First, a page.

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work benches

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  • work benches

    I have noticed in many shop photo's, the benches appear to be of the "steel frame with stainless top configuration". I'm wanting to build some nice permanent benches into the shop, and am looking for some tips. My usage would be centered around small engines and light fabrication associated with learning the trade.

    I would assume the framework is welded, and most look made of 2"x2" steel square pipe? Not being able to see in the pictures, I would assume there is a wooden structure, under the stainless top, for ridgitity/mass. Are these usually solid? tounge and groove planks?

    Some other obvious things that come to mind, are dimension. I'm 5'6", and have been told 36" is a normal height? as well as 24" deep?

    I have a friend (welder), coming over in a week to help fabricate. As alway's, price and ease of construction is nice, but I don't wan't to look back and be dissapointed with the results, or lack of durability.

    My thanks go out in advance for everyones time.


  • #2
    36" is about right for a desk. 42" is about right for a stand-up kind of work bench.
    At least for me... that's half the beauty of building your own.


    • #3
      I built my bench about 5 years ago. Space is tight here so I designed it to accomodate storage underneath. Its all steel welded up with the top supported by channels that span from side to side so there are no supports in the way. For storage I scrounged two drawer file cabinets and mounted casters under them, so they can roll out so I can access the space behind them where big things that I don't need often, live. I also left space on top so my very heavy rotary table lives on top of one of the cabinets and I can roll it out to wherever I need it, and its protected under the benchtop most of the time.
      I used steel that I had lying around. The legs are 5" channel the top is supported by 6" channel the top is 1/4" plate I begged from a customer. I made adjustable height feet from 3/4" threaded rod welded to a piece of flat bar bolted to the floor, the rod passes through another flat welded to the bottom of the leg channel, with nuts and washers top and bottom. Its quite heavy and stable. I also welded on a piece of flat bar along the back edge so stuff doesn't get jammed between the bench and wall. (its a fieldstone foundation, not flat) By measuring out the steel I figured that it weighs about 500#.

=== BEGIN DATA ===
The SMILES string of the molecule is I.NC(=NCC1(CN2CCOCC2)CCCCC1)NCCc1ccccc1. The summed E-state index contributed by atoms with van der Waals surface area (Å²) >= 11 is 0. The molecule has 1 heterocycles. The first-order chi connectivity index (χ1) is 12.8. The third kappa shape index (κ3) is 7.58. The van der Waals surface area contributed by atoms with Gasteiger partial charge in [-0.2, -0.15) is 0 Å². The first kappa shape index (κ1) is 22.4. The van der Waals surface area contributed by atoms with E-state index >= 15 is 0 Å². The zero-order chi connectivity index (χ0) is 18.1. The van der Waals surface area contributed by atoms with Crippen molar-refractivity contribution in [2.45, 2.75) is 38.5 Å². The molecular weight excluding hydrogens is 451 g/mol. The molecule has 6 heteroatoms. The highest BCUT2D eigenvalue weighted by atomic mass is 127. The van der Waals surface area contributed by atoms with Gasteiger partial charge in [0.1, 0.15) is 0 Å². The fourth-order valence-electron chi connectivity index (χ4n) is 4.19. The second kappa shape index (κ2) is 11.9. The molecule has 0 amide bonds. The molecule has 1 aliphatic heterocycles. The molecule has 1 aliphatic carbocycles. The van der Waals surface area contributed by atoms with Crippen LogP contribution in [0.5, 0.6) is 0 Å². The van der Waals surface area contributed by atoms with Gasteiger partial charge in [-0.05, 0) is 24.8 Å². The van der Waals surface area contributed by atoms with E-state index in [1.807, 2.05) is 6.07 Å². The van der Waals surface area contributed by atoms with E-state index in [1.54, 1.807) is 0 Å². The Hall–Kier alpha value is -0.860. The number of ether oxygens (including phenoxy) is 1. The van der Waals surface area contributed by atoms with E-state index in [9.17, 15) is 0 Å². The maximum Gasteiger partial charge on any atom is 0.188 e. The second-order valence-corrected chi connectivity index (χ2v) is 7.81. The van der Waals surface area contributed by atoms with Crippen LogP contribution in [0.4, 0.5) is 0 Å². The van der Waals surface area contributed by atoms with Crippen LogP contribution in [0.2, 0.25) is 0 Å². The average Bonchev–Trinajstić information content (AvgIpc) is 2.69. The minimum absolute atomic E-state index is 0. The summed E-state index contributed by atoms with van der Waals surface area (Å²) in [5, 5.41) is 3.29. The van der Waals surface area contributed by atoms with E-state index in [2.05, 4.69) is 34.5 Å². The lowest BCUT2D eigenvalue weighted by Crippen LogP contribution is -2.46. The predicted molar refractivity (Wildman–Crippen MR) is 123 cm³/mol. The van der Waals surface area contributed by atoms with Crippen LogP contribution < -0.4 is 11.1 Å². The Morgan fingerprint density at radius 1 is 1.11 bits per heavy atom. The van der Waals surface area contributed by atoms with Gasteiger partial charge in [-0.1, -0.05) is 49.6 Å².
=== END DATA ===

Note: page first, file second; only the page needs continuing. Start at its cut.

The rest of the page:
Its great to have a bench that doesn't run away from you finally.
      Previously I had my vise mounted to an old safe. That was OK, but for useing benders and for heavy pounding, it would move. So after I built the bench I gave the safe to a friend for his vise.

      Its 8' wide and 3' deep and about 42" high.
      (I say about because the floor is messed up)
      I'm also 5'6" and the height is great. The vise comes out high for really heavy work, but I get around that by standing on a box.
      For finer work the height is great because it doesn't require bending to see what's going on, also gives you more clearance for holding bars vertically. IMHO 36" is much too low unless you're working on large stuff.
      If you can make your bench of all steel welded solid it will last a liftime without trouble, even with really heavy abuse.
      I would email you a pic. but my bench is covered with unfinished projects and there is no floor space left to move them to.

      [This message has been edited by yf (edited 12-11-2002).]

      [This message has been edited by yf (edited 12-11-2002).]


      • #4
        I built my bench out of 2 layers of 3/4" plywood laminated together with a layer of 1/4" tempered Masonite on top. It's 8' long x 2' deep. I bolted a 2x4 to the wall with 3/4" dia. "Star Tamp-in" concrete anchors that take 3/8-16 bolts, bolted the benchtop to that, and used a 4x4 running under the front edge sitting on 4x4 legs to support the front.
        As far as height, I arranged for the top of the vise jaws to be at elbow height, which is considered correct for filing.

        [This message has been edited by SGW (edited 12-11-2002).]
        Try to make a living, not a killing. -- Utah Phillips
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        Everybody is ignorant, only on different subjects. -- Will Rogers
        There are lots of people who mistake their imagination for their memory. - Josh Billings
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        • #5
          IMHO the best material for bench tops is bowling alley sections if you can get them. Any thing that can stand up a steady diet of 16lb projectiles has to be could. Be fore warned though. If you find some its going to take help to move them around
          Forty plus years and I still have ten toes, ten fingers and both eyes. I must be doing something right.


          • #6
            I put in a lot of Teletype machines. Standard hieght for 95 percent of people is 42 inches. Thats to your work surface. if you do work on taller things, make the table lower. You always shim a table up, its harder to make it shorter. SGW has it right about bent elbows being correct hieght. Most people, with elbow bent, arm parallel to floor and fingers slightly curved, will find the finger tips to about 42 " from the floor. Kitchen counter tops are standard at 36" (memory?). But the women are shorter as a whole. and they usually have a bowl to reach over or into. So, for most folks its 42 inches at work level, then make the table shorter depending on the work you foresee. Within limits, shorter beats taller for comfort. There are several good books to consult. I go to "time saver standards, a handbook of architectural design" by Callender or Ramsey/sleeper "architectural Grapics standards" for ergonomic type stuff. Best is Nasa's book, but we really doint kneep to know some of the things they plan around for the astronaughts. Not if you have a touch of claustraphobia.